The Common Good

Pope Francis: the Improbable Pop Culture Icon

In the wake of Pope Francis’ triumphant visit to Brazil, writers for the rival National Catholic Register and National Catholic Reporter were left debating whether he’s “a gift to the church” or a “revolutionary.”

Cardinals stand nearby as Pope Francis celebrates the closing Mass of World Yout
Cardinals stand nearby as Pope Francis celebrates the closing Mass of World Youth Day in Rio de Janeiro. Photo via RNS.

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The Italian edition of Vanity Fair has named him Man of the Year. The Washington Post Wonkblog, of all places, quotes him in a post on forgiveness. Ross Douthat in The New York Times nods approvingly at a piece in The Telegraph that says Francis has “decontaminated the Catholic brand.”

And so on and so on.

Not bad for four months on the job. After the triumph of Brazil and the plane ride back, is there any question that Francis is an international pop culture hero? For Catholics and non-Catholics across the globe, the positive buzz is all but unrelenting. And how many of those singing his praises today could have picked him out of a lineup in February?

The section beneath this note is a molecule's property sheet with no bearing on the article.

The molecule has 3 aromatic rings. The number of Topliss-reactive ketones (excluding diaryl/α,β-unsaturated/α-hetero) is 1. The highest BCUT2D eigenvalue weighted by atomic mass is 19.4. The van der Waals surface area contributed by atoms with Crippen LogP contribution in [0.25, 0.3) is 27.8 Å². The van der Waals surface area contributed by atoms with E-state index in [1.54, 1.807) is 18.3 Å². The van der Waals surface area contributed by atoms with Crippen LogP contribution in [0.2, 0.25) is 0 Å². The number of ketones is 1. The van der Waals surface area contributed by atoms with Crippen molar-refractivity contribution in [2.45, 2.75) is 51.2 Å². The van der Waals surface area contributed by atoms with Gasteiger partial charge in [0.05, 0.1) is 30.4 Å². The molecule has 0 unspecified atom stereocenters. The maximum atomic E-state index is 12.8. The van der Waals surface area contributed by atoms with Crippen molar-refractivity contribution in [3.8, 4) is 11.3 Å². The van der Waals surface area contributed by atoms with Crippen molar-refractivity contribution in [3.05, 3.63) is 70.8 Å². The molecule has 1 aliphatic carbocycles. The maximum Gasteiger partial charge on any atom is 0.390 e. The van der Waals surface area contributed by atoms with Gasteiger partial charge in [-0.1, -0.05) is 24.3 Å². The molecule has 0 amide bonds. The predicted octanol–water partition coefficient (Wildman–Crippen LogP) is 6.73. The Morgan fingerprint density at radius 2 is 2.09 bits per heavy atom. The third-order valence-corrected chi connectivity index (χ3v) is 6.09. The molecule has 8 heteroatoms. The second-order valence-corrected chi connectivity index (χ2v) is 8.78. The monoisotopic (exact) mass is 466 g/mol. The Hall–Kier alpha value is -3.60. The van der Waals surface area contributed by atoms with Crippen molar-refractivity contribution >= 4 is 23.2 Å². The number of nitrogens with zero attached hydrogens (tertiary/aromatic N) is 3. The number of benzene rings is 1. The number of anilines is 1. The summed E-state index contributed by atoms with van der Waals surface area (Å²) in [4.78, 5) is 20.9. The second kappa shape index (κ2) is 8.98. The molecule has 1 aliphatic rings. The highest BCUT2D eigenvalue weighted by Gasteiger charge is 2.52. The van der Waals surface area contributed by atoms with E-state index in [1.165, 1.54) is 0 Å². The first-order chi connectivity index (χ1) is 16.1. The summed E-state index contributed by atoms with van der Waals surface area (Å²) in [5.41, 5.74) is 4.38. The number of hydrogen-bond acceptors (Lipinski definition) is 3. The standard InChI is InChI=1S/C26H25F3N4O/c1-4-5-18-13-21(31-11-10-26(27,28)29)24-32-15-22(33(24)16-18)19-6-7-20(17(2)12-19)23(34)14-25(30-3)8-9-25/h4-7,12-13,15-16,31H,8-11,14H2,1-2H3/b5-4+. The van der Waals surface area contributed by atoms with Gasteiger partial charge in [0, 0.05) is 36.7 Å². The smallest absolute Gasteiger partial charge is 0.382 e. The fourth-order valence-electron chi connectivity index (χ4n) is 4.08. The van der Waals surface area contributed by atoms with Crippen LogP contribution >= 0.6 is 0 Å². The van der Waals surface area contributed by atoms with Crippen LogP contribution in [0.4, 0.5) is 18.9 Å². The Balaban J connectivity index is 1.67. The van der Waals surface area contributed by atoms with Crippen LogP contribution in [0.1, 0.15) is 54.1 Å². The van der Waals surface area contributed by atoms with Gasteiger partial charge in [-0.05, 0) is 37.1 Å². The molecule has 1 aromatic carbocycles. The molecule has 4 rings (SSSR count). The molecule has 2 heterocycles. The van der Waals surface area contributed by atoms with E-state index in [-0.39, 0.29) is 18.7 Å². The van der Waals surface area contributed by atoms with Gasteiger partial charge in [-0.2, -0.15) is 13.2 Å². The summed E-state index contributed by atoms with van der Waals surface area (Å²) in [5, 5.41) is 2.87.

In 2013, cultural icons surge and retreat like tsunamis. Remember Carly Rae Jepsen? (Sure you do: “Call Me Maybe?”) But even in this viral era, lightning international popularity with a moral message is something unusual. Since the dawn of broadcast media, who else has managed this trick as well as Francis when starting with so little in the way of fame?

Early Obama had the massive international buzz, helped by his name, his race, and his great oratory. Recall candidate Obama’s joyous visit to Germany in 2008. But his popularity at home has never been much beyond a bare majority.

Boris Yeltsin? Early on he had the benefit of not being the dour Mikhail Gorbachev and of becoming the first president of non-Soviet Russia. And then he was given the dramatic stage of surviving a coup attempt by hardliners — along with that impromptu speech he gave atop a tank. He became, for a while, an international hero of freedom. And he had a certain rough charm. Your happy-drunk uncle.